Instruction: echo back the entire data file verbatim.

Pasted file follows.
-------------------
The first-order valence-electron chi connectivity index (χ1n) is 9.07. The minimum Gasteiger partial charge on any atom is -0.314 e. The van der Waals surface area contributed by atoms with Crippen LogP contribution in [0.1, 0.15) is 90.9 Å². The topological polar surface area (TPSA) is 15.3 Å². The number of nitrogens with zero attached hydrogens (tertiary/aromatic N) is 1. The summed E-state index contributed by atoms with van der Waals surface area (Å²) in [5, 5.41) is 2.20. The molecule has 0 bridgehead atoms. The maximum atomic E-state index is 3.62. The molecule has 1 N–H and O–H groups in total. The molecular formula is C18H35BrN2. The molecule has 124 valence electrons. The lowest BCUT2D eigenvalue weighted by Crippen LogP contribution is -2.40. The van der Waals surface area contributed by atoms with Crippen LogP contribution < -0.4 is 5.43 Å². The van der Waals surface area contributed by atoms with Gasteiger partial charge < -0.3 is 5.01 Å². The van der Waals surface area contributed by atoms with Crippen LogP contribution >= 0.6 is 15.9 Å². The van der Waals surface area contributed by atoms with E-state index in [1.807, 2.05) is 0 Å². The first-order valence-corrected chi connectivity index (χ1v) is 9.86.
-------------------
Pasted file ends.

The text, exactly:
The first-order valence-electron chi connectivity index (χ1n) is 9.07. The minimum Gasteiger partial charge on any atom is -0.314 e. The van der Waals surface area contributed by atoms with Crippen LogP contribution in [0.1, 0.15) is 90.9 Å². The topological polar surface area (TPSA) is 15.3 Å². The number of nitrogens with zero attached hydrogens (tertiary/aromatic N) is 1. The summed E-state index contributed by atoms with van der Waals surface area (Å²) in [5, 5.41) is 2.20. The molecule has 0 bridgehead atoms. The maximum atomic E-state index is 3.62. The molecule has 1 N–H and O–H groups in total. The molecular formula is C18H35BrN2. The molecule has 124 valence electrons. The lowest BCUT2D eigenvalue weighted by Crippen LogP contribution is -2.40. The van der Waals surface area contributed by atoms with Crippen LogP contribution < -0.4 is 5.43 Å². The van der Waals surface area contributed by atoms with Gasteiger partial charge < -0.3 is 5.01 Å². The van der Waals surface area contributed by atoms with Crippen LogP contribution >= 0.6 is 15.9 Å². The van der Waals surface area contributed by atoms with E-state index in [1.807, 2.05) is 0 Å². The first-order valence-corrected chi connectivity index (χ1v) is 9.86.